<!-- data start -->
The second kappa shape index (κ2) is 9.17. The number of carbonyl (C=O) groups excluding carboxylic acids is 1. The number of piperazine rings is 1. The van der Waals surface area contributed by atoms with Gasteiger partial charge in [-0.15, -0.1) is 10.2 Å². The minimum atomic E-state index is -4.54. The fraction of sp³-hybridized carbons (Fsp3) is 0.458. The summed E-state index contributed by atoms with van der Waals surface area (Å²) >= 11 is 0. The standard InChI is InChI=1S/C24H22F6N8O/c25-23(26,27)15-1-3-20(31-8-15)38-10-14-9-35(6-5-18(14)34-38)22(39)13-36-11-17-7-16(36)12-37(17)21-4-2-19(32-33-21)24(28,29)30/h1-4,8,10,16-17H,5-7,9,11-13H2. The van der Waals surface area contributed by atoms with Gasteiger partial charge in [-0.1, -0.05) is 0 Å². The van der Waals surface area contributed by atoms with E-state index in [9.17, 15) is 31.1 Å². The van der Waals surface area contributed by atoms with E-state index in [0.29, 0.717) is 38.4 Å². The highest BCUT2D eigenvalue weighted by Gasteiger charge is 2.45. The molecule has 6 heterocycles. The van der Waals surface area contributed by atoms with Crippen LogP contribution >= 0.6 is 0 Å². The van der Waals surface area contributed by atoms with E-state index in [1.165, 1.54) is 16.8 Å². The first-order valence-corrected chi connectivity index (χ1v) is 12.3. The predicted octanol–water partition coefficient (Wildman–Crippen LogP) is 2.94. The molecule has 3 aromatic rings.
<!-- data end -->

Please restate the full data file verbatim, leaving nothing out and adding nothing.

The second kappa shape index (κ2) is 9.17. The number of carbonyl (C=O) groups excluding carboxylic acids is 1. The number of piperazine rings is 1. The van der Waals surface area contributed by atoms with Gasteiger partial charge in [-0.15, -0.1) is 10.2 Å². The minimum atomic E-state index is -4.54. The fraction of sp³-hybridized carbons (Fsp3) is 0.458. The summed E-state index contributed by atoms with van der Waals surface area (Å²) >= 11 is 0. The standard InChI is InChI=1S/C24H22F6N8O/c25-23(26,27)15-1-3-20(31-8-15)38-10-14-9-35(6-5-18(14)34-38)22(39)13-36-11-17-7-16(36)12-37(17)21-4-2-19(32-33-21)24(28,29)30/h1-4,8,10,16-17H,5-7,9,11-13H2. The van der Waals surface area contributed by atoms with Gasteiger partial charge in [-0.1, -0.05) is 0 Å². The van der Waals surface area contributed by atoms with E-state index in [9.17, 15) is 31.1 Å². The van der Waals surface area contributed by atoms with E-state index in [0.29, 0.717) is 38.4 Å². The highest BCUT2D eigenvalue weighted by Gasteiger charge is 2.45. The molecule has 6 heterocycles. The van der Waals surface area contributed by atoms with Crippen LogP contribution >= 0.6 is 0 Å². The van der Waals surface area contributed by atoms with E-state index in [1.165, 1.54) is 16.8 Å². The first-order valence-corrected chi connectivity index (χ1v) is 12.3. The predicted octanol–water partition coefficient (Wildman–Crippen LogP) is 2.94. The molecule has 3 aromatic rings.